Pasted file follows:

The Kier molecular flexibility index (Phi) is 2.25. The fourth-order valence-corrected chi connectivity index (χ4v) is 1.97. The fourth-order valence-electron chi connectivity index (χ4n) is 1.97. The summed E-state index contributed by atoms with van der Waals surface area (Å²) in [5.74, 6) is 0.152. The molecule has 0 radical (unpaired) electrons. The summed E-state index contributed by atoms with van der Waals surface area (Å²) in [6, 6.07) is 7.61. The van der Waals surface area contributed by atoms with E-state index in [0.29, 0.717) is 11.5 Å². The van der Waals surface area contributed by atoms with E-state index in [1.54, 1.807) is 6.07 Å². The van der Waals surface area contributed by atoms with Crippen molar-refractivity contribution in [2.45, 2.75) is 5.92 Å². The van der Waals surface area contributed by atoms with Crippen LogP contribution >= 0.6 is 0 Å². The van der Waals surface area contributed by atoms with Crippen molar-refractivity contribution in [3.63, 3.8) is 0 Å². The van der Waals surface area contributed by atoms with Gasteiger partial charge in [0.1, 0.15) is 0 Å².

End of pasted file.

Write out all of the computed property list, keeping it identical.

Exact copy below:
The Kier molecular flexibility index (Phi) is 2.25. The fourth-order valence-corrected chi connectivity index (χ4v) is 1.97. The fourth-order valence-electron chi connectivity index (χ4n) is 1.97. The summed E-state index contributed by atoms with van der Waals surface area (Å²) in [5.74, 6) is 0.152. The molecule has 0 radical (unpaired) electrons. The summed E-state index contributed by atoms with van der Waals surface area (Å²) in [6, 6.07) is 7.61. The van der Waals surface area contributed by atoms with E-state index in [0.29, 0.717) is 11.5 Å². The van der Waals surface area contributed by atoms with E-state index in [1.54, 1.807) is 6.07 Å². The van der Waals surface area contributed by atoms with Crippen molar-refractivity contribution in [2.45, 2.75) is 5.92 Å². The van der Waals surface area contributed by atoms with Crippen LogP contribution >= 0.6 is 0 Å². The van der Waals surface area contributed by atoms with Crippen molar-refractivity contribution in [3.63, 3.8) is 0 Å². The van der Waals surface area contributed by atoms with Gasteiger partial charge in [0.1, 0.15) is 0 Å².